Conti sees slower growth as global car industry slows
FRANFURT (Bloomberg) -- Continental, Europe's second-largest maker of auto parts, said sales and profitability growth may slow in 2013 as the region's market contraction causes unpredictability for the global car industry.
Continental said sales will rise about 5 percent this year, compared with an increase of about 7 percent in 2012. Adjusted earnings before interest and taxes will "remain above 10 percent" of revenue, versus a 10.7 percent margin last year, the German supplier said in a statement today.
"We shall very likely not quite be able to hold to our tempo in the successful year 2012," as global car production may increase by about 2.5 percent to a "mere" 82 million vehicles this year, CEO Elmar Degenhart said in the statement. There is "still a great deal of uncertainty regarding the course of passenger car production and other of Continental's key sales markets," he said.
Europe's car market was probably at the lowest in almost two decades last year, according to the region's main industry lobby. Automotive executives are forecasting a sixth consecutive contraction for 2013. That contrasts with a possible acceleration in auto sales growth this year in China that the country's carmakers association predicted on Jan. 11.
Revenue at Continental last year totaled about 32.7 billion euros ($43.8 billion), the company said. Sales will exceed 34 billion euros in 2013, it said. The company didn't provide absolute figures for last year's profit, which it's scheduled to publish on March 7.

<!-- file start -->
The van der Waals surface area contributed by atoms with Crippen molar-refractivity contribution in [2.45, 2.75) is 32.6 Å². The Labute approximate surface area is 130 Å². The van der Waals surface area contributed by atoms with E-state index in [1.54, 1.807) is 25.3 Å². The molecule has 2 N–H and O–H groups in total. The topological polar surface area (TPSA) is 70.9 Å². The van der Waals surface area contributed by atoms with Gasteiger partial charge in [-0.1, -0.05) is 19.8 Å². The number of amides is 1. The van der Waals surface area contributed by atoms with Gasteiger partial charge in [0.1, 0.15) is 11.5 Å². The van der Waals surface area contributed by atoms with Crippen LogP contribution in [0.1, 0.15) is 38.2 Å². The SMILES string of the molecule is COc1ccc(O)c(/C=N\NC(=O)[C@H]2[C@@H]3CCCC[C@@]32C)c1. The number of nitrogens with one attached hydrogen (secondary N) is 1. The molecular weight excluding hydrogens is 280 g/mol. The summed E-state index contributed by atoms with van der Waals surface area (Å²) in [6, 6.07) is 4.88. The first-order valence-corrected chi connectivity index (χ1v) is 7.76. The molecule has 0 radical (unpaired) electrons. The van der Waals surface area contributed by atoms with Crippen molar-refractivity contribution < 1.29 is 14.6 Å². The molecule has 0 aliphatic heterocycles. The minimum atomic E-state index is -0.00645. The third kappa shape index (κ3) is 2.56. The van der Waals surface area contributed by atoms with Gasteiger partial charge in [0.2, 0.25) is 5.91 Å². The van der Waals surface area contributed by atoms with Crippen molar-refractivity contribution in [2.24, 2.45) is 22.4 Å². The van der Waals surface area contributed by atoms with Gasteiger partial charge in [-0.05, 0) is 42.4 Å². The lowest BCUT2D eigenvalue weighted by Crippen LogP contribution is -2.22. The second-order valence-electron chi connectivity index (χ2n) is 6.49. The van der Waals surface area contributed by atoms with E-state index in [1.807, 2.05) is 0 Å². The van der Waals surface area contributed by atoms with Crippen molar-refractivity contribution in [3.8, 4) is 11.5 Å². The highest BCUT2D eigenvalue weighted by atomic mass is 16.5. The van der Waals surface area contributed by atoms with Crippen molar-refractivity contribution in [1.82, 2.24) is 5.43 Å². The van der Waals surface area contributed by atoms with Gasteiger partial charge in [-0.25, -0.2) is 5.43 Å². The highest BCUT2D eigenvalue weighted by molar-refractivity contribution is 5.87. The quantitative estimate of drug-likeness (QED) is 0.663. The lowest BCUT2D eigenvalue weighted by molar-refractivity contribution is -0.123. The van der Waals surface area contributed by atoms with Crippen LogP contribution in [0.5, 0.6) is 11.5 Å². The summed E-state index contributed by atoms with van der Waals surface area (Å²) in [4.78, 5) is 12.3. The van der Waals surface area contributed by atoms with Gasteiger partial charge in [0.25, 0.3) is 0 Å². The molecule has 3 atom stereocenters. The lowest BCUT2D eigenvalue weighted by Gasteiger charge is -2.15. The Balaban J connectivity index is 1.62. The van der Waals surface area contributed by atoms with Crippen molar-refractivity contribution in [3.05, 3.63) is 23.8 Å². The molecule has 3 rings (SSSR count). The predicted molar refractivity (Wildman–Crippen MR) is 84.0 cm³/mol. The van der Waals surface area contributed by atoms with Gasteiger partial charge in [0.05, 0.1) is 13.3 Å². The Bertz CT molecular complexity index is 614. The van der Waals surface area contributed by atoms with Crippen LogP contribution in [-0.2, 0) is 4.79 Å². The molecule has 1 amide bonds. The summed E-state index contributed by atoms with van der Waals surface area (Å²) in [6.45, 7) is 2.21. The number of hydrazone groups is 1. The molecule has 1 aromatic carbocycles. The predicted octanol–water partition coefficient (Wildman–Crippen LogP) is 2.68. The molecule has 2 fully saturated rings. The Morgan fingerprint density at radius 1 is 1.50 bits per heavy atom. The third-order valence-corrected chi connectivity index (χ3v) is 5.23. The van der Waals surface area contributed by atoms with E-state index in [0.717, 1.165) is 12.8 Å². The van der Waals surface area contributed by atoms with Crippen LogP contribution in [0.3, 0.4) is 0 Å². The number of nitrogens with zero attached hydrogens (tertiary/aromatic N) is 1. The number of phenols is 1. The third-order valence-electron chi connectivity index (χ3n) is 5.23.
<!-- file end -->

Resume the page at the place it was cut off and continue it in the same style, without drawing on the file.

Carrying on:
"The uncertainty that Conti is talking about and the unwillingness to commit to at least flat margins raises question marks over 2013," Erich Hauser, an analyst at Credit Suisse in London, said in a report to clients. The forecast "is pretty conservative for a company that just did 10.7 percent margins and that will benefit from raw material tailwinds in 2013."
Continental, which is also Europe's second-largest tiremaker, has sidestepped the effects of the region's sovereign-debt crisis by following Volkswagen and other German carmakers into growing markets such as the United States and China. The addition of products such as safety sensors, emergency-braking systems and fuel-injection technology over the past decade has given the manufacturer a wider range of high-value parts, while its tire unit has benefited from lower rubber prices.
Chief Financial Officer Wolfgang Schaefer estimated in October that worldwide car production would increase by 2 percent to 3 percent, with demand for technology to improve fuel efficiency and upgrade in-car communications helping Continental beat the global expansion.
The company was restored to Germany's benchmark DAX Index on Sept. 24 following a 45-month absence after industrial- bearing maker Schaeffler AG, the company's biggest investor, gradually reduced its holding, enabling more shares to trade freely. A day after Continental's DAX return, Schaeffler sold another 10.4 percent stake in Continental for 1.6 billion euros to reduce debt.Schaeffler still owns 49.9 percent of Continental's stock.
Continental is also reducing borrowings, which soared because of the 2007 acquisition of the VDO component business from Siemens AG. To that end, the parts maker is working to refinance a syndicated loan maturing in April 2014, scaling back the total "slightly" to 4.5 billion euros, it said in December.
The company, which had net debt of 6.8 billion euros at the end of September, is looking to reduce interest costs with the new loan agreement. "We already came very close to meeting many of our medium- term financial targets in 2012," and "we shall further reduce our indebtedness in the current year," Degenhart said today.Contact Automotive News